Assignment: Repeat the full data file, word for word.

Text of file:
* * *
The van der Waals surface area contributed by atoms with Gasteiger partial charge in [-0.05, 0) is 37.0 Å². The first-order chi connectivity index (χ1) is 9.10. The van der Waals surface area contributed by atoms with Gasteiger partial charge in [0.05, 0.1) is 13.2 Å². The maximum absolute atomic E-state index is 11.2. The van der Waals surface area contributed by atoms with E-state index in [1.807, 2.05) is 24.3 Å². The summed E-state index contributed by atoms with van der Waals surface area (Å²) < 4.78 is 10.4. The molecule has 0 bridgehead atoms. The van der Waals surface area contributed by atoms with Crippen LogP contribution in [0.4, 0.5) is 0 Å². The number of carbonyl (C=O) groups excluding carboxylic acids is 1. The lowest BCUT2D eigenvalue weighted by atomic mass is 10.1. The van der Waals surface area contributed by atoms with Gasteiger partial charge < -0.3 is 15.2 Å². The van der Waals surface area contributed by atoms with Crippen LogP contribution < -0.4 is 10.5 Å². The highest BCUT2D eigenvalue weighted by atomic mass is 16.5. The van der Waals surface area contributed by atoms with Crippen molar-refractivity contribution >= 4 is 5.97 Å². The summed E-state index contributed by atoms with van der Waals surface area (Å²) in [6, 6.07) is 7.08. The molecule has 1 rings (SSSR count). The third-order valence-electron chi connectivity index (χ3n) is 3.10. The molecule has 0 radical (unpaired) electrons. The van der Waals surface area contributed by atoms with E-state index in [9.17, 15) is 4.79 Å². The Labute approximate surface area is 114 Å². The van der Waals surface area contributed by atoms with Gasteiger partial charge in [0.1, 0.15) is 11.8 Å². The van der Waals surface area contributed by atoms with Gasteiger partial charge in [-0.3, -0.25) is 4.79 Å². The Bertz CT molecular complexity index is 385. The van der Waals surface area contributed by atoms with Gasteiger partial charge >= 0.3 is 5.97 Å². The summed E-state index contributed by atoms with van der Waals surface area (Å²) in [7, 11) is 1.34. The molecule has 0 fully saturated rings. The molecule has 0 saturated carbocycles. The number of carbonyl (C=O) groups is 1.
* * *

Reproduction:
The van der Waals surface area contributed by atoms with Gasteiger partial charge in [-0.05, 0) is 37.0 Å². The first-order chi connectivity index (χ1) is 9.10. The van der Waals surface area contributed by atoms with Gasteiger partial charge in [0.05, 0.1) is 13.2 Å². The maximum absolute atomic E-state index is 11.2. The van der Waals surface area contributed by atoms with E-state index in [1.807, 2.05) is 24.3 Å². The summed E-state index contributed by atoms with van der Waals surface area (Å²) < 4.78 is 10.4. The molecule has 0 bridgehead atoms. The van der Waals surface area contributed by atoms with Crippen LogP contribution in [0.4, 0.5) is 0 Å². The number of carbonyl (C=O) groups excluding carboxylic acids is 1. The lowest BCUT2D eigenvalue weighted by atomic mass is 10.1. The van der Waals surface area contributed by atoms with Gasteiger partial charge < -0.3 is 15.2 Å². The van der Waals surface area contributed by atoms with Crippen LogP contribution < -0.4 is 10.5 Å². The highest BCUT2D eigenvalue weighted by atomic mass is 16.5. The van der Waals surface area contributed by atoms with Crippen molar-refractivity contribution >= 4 is 5.97 Å². The summed E-state index contributed by atoms with van der Waals surface area (Å²) in [6, 6.07) is 7.08. The molecule has 1 rings (SSSR count). The third-order valence-electron chi connectivity index (χ3n) is 3.10. The molecule has 0 radical (unpaired) electrons. The van der Waals surface area contributed by atoms with E-state index in [9.17, 15) is 4.79 Å². The Labute approximate surface area is 114 Å². The van der Waals surface area contributed by atoms with Gasteiger partial charge in [0.1, 0.15) is 11.8 Å². The van der Waals surface area contributed by atoms with Gasteiger partial charge in [-0.3, -0.25) is 4.79 Å². The Bertz CT molecular complexity index is 385. The van der Waals surface area contributed by atoms with Gasteiger partial charge >= 0.3 is 5.97 Å². The summed E-state index contributed by atoms with van der Waals surface area (Å²) in [7, 11) is 1.34. The molecule has 0 fully saturated rings. The molecule has 0 saturated carbocycles. The number of carbonyl (C=O) groups is 1.